|US5789247||Oct 12, 1994||Aug 4, 1998||Ballay; Annick||Expression in non-tumoral human lymphoblastoid lines with an integrative vector|
|US5830851||Jun 7, 1995||Nov 3, 1998||Affymax Technologies N.V.||Methods of administering peptides that bind to the erythropoietin receptor|
|US5835382||Apr 26, 1996||Nov 10, 1998||The Scripps Research Institute||Small molecule mimetics of erythropoietin|
|US5856292||Jun 2, 1997||Jan 5, 1999||Colgate Palmolive Company||Light duty liquid cleaning compositions|
|US5856298||Nov 3, 1994||Jan 5, 1999||Amgen Inc.||Erythropoietin isoforms|
|US5994128||Jun 14, 1996||Nov 30, 1999||Introgene B.V.||Packaging systems for human recombinant adenovirus to be used in gene therapy|
|US6033908||Jul 15, 1997||Mar 7, 2000||Introgene, B.V.||Packaging systems for human recombinant adenovirus to be used in gene therapy|
|US6395519||Apr 23, 1999||May 28, 2002||Introgene B.V.||Means and methods for nucleic acid delivery vehicle design and nucleic acid transfer|
|US6413746||Sep 11, 2000||Jul 2, 2002||Lonza Group, Ag||Production of proteins by cell culture|
|US6475753||Dec 14, 1999||Nov 5, 2002||Human Genome Sciences, Inc.||94 Human Secreted Proteins|
|US6492169||Nov 15, 2000||Dec 10, 2002||Crucell Holland, B.V.||Complementing cell lines|
|US6506598||Apr 21, 2000||Jan 14, 2003||Genentech, Inc.||Cell culture process|
|US6558948||Nov 16, 2000||May 6, 2003||Stefan Kochanek||Permanent amniocytic cell line, its production and use for the production of gene transfer vectors|
|US6653101||Nov 3, 2000||Nov 25, 2003||Alusuisse Holdings A.G.||Recombinant DNA method and host cells|
|US6855544||Apr 14, 2000||Feb 15, 2005||Crucell Holland B.V.||Recombinant protein production in a human cell|
|US6878549||Jun 14, 1999||Apr 12, 2005||Introgene B.V.||Packaging systems for human recombinant adenovirus to be used in gene therapy|
|US7291484||Oct 26, 2005||Nov 6, 2007||Crucell Holland B.V.||Processes for culturing E1-immortalized cells to increase product yields|
|US7608431||Jan 13, 2006||Oct 27, 2009||Crucell Holland B.V.||Fed-batch process for production of erythropoietin in human embryonic retina cells that express adenovirus E1A|
|US7642078||Dec 28, 2005||Jan 5, 2010||Crucell Holland B.V.||Methods to obtain recombinant proteins with increased sialylation from cells that express adenovirus E1A protein, and proteins obtained thereby|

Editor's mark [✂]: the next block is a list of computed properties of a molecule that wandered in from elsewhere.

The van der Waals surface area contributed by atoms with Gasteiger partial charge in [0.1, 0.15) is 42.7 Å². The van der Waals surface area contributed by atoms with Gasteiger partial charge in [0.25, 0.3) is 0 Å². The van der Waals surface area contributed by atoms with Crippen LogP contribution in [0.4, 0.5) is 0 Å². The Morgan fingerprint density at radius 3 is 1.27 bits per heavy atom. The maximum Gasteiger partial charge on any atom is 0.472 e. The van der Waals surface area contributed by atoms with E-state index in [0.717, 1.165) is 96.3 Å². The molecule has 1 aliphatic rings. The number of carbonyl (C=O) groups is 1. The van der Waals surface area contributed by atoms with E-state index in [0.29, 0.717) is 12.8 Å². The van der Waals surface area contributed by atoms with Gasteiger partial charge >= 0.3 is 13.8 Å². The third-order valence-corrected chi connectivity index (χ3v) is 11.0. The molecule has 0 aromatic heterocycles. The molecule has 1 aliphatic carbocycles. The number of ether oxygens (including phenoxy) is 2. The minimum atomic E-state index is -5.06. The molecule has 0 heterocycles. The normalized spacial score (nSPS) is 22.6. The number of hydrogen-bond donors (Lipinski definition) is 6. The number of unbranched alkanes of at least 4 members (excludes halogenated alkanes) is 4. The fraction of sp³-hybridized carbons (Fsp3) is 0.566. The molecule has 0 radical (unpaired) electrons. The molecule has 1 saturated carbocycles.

|US20020116723||Jun 29, 2001||Aug 22, 2002||Grigliatti Tom A.||Insect expression vectors|
|US20030087372||Jun 11, 2002||May 8, 2003||Genentech, Inc.||Methods of culturing animal cells and polypeptide production in animal cells|
|US20030087437||Feb 2, 2001||May 8, 2003||Kiyozo Asada||Method for gene transfer into target cells with retrovirus|
|US20030092160||Sep 3, 2002||May 15, 2003||Abraham Bout||Recombinant protein production in a human cell|
|US20070031932 *||Oct 9, 2006||Feb 8, 2007||Crucell Holland B.V.||Cultures of E1-immortalized cells and processes for culturing the same to increase product yields therefrom|
|US20100144620||Nov 15, 2007||Jun 10, 2010||Crucell Holland B.V.||Complementation of factor xi deficeincy by factor v mutants|
|US20100221774||Nov 23, 2009||Sep 2, 2010||Crucell Holland B.V.||Methods to obtain recombinant proteins with increased sialylation from cells that express adenovirus E1A protein, and proteins obtained thereby|
|EP0185573A1||Nov 20, 1985||Jun 25, 1986||Institut Pasteur||Expression and excretion of polypeptides in eucaryotes under the control of an adenovirus promoter|
|EP0411678A1||Dec 3, 1985||Feb 6, 1991||Genetics Institute, Inc.||Method for the production of erythropoietin|
|EP0833934B1||Jun 14, 1996||Oct 6, 2004||Crucell Holland B.V.||Packaging systems for human recombinant adenovirus to be used in gene therapy|
|EP1108787A2||Nov 24, 2000||Jun 20, 2001||Crucell Holland B.V.||Production of vaccines|
|WO1993003163A1||Aug 1, 1991||Feb 18, 1993||Fondation Nationale De Transfusion Sanguine||Expression in non-tumoral human lymphoblastoid lines with an integrative vector|
|WO1995005465A1||Aug 16, 1994||Feb 23, 1995||Amgen Inc.||Erythropoietin analogs|
|WO1995029994A1||Apr 24, 1995||Nov 9, 1995||Michigan State University||Human prostatic cell lines immortalized by adenovirus 12-simian virus 40 (ad12/sv40) hybrid virus|
|WO1997000326A1||Jun 14, 1996||Jan 3, 1997||Introgene B.V.||Packaging systems for human recombinant adenovirus to be used in gene therapy|
|WO1997018318A1||Nov 7, 1996||May 22, 1997||Takara Shuzo Co., Ltd.||Method for gene introduction into target cells by retrovirus|
|WO1998018926A1||Oct 23, 1997||May 7, 1998||G.D. Searle & Co.||Circularly permuted erythropoietin receptor agonists|
|WO1998039411A1||Feb 23, 1998||Sep 11, 1998||Baxter International Inc.||Adenovirus e1-complementing cell lines|
|WO1998044141A2||Mar 26, 1998||Oct 8, 1998||The University Of British Columbia||Insect expression vectors|
|WO1999005268A1||Jul 22, 1998||Feb 4, 1999||Roche Diagnostics Gmbh||Production of erythropoietin by endogenous gene activation|
|WO1999024068A1||Oct 30, 1998||May 20, 1999||Michigan State University||Immortal avian cell line to grow avian and animal viruses to produce vaccines|
|WO2000061164A1||Apr 13, 2000||Oct 19, 2000||Kenneth S. Warren Laboratories||Modulation of excitable tissue function by peripherally administered erythropoietin|
|WO2000063403A2||Apr 17, 2000||Oct 26, 2000||Crucell Holland B.V.||Recombinant protein production in a human cell using sequences encoding adenovirus e1 protein|
|WO2001005945A2||Jul 19, 2000||Jan 25, 2001||Crucell Holland B.V.||Packaging systems for human recombinant adenovirus to be used in gene therapy|
|WO2001038362A2||Nov 24, 2000||May 31, 2001||Crucell Holland B.V.||Production of vaccines|
|WO2002018948A2||Aug 27, 2001||Mar 7, 2002||Crucell Holland B.V.||Differentially expressed epitopes and uses thereof|
|WO2002053580A2||Dec 28, 2001||Jul 11, 2002||The Kenneth S. Warren Institute, Inc.||Protection, restoration, and enhancement of erythropoietin-responsive cells, tissues and organs|